September 13, 2001


American Buffalo

reviewed by
Lynn Trenning






















For more about Lynn Trenning, please visit her main page.

For more information about Off-Tryon Theatre Company, please visit

Tonight, in the wake of the crucifixion of democracy as we know it, the Off-Tryon Theatre Company held a steady course with their season opener gala, complete with buffet food and a bar whose profits will go to the American Red Cross.

David Mamet's American Buffalo didn't provide much levity from America's distress, but it did provide a worthwhile diversion. The stage was transformed into a pawnshop sporting gems from the 70's, including Sean Cassidy posters and a Johnny Mathis Greatest Hits album. The audience was young and receptive, though they could use a lesson in theatre etiquette. Four people left and came back within the first 20 minutes of the play, which is quite disruptive in the 80 seat theatre.

American Buffalo is a three character play. Don is the middle-aged owner of the pawn shop, which we learn is frequented by local card players and guys who are up to no good. Bobby is a listless young drug addict who hangs by Don's side like a loyal bloodhound, waiting for a bone. Don is mysteriously protective of Bobby, since you get the feeling they aren't really blood related. They are joined by Teach, an agitated malcontent whose criminal tendencies are not matched with the intellect to actually plan a crime. While scheming to retrieve a buffalo nickel that Don thinks was worth more than he sold it for, the three reveal their human frailties.

When Hollywood needed a fat person, it hired Gwyneth Paltrow and put her in a fat suit. When OTTC needed a heroin addict, it hired the pale and gaunt Eric Blake to play Bobby. Sweetly indifferent and pathetically naive, Blake's facial expressions and sloppy slouch are perfect for the part. Bill McNeff plays Don as a gruff, opportunistic fatherly figure with a tendency toward red-faced displays of temper. The multitalented Carver Johns not only directs the play and designed the sound and set, but also plays the tightly wound Teach, which gives him the opportunity to gnash his teeth and mutter throughout the play... handy outlet for a director.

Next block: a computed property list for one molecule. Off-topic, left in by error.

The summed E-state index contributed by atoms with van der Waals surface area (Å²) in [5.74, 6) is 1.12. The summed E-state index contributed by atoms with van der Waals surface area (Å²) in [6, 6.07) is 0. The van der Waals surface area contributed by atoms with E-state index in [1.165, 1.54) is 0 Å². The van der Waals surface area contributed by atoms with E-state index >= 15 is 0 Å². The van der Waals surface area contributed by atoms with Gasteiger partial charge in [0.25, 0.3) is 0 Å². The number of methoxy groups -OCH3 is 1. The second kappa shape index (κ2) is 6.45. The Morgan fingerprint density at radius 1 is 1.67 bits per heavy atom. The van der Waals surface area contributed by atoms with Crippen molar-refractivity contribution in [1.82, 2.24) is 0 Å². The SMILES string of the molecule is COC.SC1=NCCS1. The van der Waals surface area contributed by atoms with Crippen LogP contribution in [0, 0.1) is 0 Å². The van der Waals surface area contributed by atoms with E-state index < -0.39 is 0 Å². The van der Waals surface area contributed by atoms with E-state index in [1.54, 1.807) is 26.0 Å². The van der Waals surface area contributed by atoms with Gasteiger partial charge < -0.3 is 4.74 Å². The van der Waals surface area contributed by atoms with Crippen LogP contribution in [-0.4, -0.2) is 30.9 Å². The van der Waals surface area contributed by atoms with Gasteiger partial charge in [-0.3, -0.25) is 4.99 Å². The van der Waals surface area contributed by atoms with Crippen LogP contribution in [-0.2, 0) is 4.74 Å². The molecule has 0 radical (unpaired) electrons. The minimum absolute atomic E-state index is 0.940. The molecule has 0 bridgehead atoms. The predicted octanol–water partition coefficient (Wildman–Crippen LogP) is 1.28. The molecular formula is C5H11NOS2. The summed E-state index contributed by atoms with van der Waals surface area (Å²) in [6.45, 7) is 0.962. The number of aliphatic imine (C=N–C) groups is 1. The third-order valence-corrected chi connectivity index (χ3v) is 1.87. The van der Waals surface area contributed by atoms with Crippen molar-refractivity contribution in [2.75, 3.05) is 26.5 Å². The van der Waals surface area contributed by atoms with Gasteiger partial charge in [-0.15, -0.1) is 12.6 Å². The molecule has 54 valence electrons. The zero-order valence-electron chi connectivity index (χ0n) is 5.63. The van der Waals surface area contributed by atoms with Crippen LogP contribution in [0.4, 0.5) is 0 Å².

Together, the three don't have the smarts of a poodle. Teach is the kind of guy who peaked in high school, whose anger is close to the surface and indiscriminately directed. When he understands that Don and Bobby are going to commit a crime, Teach's first priority is to take Bobby's place, without a thought for the integrity of the operation. He just doesn't want someone to have something he doesn't.

Johns maintains Teach's character as a fidgeter and a pacer with a series of thumb chewing, finger wagging, and wild-eyed stares. "The only way to treat these people is to kill them," is a typical Teach response to a mild infraction. And if eyes could burn holes, Bobby's head would be leaking after Teach stares at the back of it. McNeff plays the easily frustrated Don with a touch of compassion and bewilderment that makes him oddly sympathetic.

Despite strong acting, the play's weakness lies in an insufficient amount of tension in the climactic scene. Because the character's relationships are shifty and insubstantial, I never believed they could really hurt each other.

All three actors fully embody their characters, and when the play was over I felt their exhaustion. It was an ambitious beginning for OTTC's second season, and evidence that a big budget isn't the soul of good theatre.

Lynn Trenning, September 13, 2001

[ArtSavant link]
© 2000 - 2001 ArtSavant - enquiries to